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"The Mystery Train" is an alluring title for a movie. And it has the premise for a good plot. Unfortunately, it goes the way of so many other poverty row productions of the early Hollywood years. The screenplay is poorly done, and the script is very weak. The technical aspects are poor, the cinematography is low rate and the directing and acting are examples of why so many lesser studios and would-be stars didn't last long.
The only person of any stature in the film is Hedda Hopper. She never attained stardom as an actress, but kept plugging away with small roles into old age. She had 146 film credits in her lifetime. Of course, she was most known as a Hollywood gossip columnist. That was from the mid- 1930s to the mid-1950s. And she kept doing small parts in movies here and there while peddling her popular and lucrative gossip business.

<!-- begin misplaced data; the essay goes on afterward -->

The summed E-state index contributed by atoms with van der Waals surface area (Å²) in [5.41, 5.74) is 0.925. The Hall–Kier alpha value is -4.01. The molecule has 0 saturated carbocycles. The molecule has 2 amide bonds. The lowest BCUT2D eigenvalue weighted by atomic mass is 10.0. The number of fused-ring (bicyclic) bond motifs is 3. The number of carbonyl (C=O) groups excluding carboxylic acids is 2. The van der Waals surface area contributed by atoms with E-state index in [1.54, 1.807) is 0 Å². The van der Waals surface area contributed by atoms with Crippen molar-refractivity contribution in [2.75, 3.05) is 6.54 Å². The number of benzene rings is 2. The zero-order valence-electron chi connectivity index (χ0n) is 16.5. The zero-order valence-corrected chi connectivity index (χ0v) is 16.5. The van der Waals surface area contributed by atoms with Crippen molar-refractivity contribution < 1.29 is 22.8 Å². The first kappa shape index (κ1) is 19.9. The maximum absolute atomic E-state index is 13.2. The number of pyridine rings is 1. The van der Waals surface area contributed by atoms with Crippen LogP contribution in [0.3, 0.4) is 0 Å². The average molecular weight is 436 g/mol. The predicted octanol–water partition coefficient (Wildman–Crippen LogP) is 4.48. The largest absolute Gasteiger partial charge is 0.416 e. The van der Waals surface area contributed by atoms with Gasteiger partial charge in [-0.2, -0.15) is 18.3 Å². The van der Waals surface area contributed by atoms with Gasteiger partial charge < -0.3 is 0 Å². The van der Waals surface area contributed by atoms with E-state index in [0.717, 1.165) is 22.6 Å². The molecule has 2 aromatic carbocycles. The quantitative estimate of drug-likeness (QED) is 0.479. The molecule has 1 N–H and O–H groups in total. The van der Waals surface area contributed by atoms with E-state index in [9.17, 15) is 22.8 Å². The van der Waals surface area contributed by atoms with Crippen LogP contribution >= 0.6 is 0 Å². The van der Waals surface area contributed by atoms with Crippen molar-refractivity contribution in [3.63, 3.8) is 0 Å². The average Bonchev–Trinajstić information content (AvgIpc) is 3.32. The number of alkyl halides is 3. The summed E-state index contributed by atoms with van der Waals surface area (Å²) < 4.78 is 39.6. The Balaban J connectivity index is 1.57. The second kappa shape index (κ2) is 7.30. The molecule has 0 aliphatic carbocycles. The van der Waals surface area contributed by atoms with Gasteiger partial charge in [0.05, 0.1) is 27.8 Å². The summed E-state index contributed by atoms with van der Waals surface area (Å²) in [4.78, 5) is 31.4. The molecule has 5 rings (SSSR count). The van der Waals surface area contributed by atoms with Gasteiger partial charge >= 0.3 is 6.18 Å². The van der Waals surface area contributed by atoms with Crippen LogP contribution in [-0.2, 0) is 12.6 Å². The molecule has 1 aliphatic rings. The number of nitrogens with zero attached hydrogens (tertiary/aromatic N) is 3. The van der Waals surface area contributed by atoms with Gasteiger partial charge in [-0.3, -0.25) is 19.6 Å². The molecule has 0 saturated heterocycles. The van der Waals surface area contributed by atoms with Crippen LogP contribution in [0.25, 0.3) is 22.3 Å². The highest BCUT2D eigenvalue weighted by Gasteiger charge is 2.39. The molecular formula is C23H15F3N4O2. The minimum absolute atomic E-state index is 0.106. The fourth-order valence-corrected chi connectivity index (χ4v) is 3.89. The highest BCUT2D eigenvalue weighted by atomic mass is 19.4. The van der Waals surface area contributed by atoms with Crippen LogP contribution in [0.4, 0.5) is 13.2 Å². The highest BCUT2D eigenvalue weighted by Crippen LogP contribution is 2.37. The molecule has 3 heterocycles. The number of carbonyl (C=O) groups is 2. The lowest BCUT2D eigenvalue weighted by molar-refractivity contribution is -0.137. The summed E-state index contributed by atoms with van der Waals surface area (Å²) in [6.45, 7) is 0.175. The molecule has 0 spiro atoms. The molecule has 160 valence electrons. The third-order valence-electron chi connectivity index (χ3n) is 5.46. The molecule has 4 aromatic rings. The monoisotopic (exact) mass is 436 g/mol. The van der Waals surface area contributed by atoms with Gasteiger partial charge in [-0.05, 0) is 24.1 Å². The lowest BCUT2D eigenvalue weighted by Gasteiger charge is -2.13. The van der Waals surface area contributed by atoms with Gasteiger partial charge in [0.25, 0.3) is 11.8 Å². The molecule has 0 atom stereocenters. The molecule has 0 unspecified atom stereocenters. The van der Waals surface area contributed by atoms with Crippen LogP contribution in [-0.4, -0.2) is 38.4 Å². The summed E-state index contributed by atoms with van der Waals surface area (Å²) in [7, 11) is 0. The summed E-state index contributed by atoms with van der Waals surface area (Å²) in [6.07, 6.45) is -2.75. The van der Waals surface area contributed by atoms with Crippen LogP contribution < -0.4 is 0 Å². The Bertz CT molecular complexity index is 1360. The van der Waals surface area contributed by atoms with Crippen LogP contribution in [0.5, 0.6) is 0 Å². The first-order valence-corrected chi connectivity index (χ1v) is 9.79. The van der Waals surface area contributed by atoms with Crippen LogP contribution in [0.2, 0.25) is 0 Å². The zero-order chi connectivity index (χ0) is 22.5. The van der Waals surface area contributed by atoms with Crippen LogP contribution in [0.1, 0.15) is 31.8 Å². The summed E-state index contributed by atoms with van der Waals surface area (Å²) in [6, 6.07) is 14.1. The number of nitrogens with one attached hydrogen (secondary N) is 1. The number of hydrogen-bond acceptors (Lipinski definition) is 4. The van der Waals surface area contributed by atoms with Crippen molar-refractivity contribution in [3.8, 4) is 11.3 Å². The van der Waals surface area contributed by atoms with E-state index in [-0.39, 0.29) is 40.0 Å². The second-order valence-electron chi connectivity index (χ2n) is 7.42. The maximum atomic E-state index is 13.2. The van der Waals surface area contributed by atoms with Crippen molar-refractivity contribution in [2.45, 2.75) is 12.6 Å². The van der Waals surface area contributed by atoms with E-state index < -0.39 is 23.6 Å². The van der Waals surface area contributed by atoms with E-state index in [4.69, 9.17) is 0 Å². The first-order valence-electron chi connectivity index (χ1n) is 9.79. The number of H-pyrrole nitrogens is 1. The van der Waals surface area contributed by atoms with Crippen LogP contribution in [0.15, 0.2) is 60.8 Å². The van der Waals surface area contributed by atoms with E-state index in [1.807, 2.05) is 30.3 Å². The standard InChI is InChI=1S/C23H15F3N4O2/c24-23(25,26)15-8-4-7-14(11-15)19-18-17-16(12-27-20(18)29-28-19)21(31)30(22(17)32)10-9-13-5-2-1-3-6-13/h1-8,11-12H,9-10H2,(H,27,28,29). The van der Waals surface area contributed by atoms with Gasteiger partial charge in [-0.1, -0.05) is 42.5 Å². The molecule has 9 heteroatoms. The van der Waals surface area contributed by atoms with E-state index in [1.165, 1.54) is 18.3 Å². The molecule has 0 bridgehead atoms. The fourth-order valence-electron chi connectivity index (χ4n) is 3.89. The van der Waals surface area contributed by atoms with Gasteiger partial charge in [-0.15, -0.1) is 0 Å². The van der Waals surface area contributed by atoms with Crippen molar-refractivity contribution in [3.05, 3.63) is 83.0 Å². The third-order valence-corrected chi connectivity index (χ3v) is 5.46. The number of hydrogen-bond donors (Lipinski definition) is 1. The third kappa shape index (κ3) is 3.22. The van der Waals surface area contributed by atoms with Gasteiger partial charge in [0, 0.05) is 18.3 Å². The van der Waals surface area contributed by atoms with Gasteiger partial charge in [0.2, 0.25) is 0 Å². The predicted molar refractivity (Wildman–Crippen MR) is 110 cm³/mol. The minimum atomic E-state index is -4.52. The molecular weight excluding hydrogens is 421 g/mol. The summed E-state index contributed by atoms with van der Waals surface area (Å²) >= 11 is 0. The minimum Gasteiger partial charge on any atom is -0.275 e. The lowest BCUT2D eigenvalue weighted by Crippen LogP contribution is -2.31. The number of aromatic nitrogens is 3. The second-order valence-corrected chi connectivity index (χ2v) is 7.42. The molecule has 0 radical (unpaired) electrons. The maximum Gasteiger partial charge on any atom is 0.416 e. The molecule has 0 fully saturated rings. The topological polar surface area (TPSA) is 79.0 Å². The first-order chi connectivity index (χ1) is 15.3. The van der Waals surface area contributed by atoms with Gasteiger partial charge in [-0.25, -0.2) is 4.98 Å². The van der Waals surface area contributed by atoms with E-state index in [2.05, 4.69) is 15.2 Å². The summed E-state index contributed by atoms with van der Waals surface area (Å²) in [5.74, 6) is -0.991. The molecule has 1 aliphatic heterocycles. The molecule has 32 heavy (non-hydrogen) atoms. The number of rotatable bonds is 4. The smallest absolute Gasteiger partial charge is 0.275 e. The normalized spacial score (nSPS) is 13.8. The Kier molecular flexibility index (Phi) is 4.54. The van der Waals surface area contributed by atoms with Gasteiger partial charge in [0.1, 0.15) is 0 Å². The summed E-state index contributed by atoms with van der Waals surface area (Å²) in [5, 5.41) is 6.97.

Hopper had a rival Louella Parsons, who came on the gossip scene much sooner. But, Parsons didn't have an acting career. The interest in this film is mostly to see Hopper in one of her roles. She wasn't in any major hits or high quality movies. So, movie buffs might have to look hard to find films in which she has a role.
I was curious about some of the actors, so I looked them up on IMDb. Some of them had long stints in silent films, but didn't go much beyond that. Al Cooke had 152 film credits but his last appearance was in a 1933 short. Bryant Washburn had 377 credits, mostly bit parts through the 1940s. Marceline Day, the heroine in this film, had 64 credits but had a short-lived career of just 25 years. Nick Stuart, a Romanian born actor, had 52 credits all small roles and bit parts through the 1950s.
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